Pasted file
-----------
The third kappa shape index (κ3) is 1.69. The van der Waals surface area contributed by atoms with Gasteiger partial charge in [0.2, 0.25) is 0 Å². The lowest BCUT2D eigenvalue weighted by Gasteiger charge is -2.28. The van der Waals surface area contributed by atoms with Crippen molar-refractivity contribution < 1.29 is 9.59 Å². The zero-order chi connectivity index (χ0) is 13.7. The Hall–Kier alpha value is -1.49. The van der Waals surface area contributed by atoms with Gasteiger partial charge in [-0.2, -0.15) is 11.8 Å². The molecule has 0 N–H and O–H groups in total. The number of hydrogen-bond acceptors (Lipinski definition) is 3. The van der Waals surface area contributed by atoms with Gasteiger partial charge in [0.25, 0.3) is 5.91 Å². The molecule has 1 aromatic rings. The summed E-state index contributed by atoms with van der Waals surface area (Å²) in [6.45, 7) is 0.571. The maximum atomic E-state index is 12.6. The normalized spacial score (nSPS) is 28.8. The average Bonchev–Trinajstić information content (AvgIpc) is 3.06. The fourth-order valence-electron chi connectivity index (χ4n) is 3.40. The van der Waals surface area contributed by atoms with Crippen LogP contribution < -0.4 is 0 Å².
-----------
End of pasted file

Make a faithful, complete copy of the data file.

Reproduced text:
The third kappa shape index (κ3) is 1.69. The van der Waals surface area contributed by atoms with Gasteiger partial charge in [0.2, 0.25) is 0 Å². The lowest BCUT2D eigenvalue weighted by Gasteiger charge is -2.28. The van der Waals surface area contributed by atoms with Crippen molar-refractivity contribution < 1.29 is 9.59 Å². The zero-order chi connectivity index (χ0) is 13.7. The Hall–Kier alpha value is -1.49. The van der Waals surface area contributed by atoms with Gasteiger partial charge in [-0.2, -0.15) is 11.8 Å². The molecule has 0 N–H and O–H groups in total. The number of hydrogen-bond acceptors (Lipinski definition) is 3. The van der Waals surface area contributed by atoms with Gasteiger partial charge in [0.25, 0.3) is 5.91 Å². The molecule has 1 aromatic rings. The summed E-state index contributed by atoms with van der Waals surface area (Å²) in [6.45, 7) is 0.571. The maximum atomic E-state index is 12.6. The normalized spacial score (nSPS) is 28.8. The average Bonchev–Trinajstić information content (AvgIpc) is 3.06. The fourth-order valence-electron chi connectivity index (χ4n) is 3.40. The van der Waals surface area contributed by atoms with Crippen LogP contribution < -0.4 is 0 Å².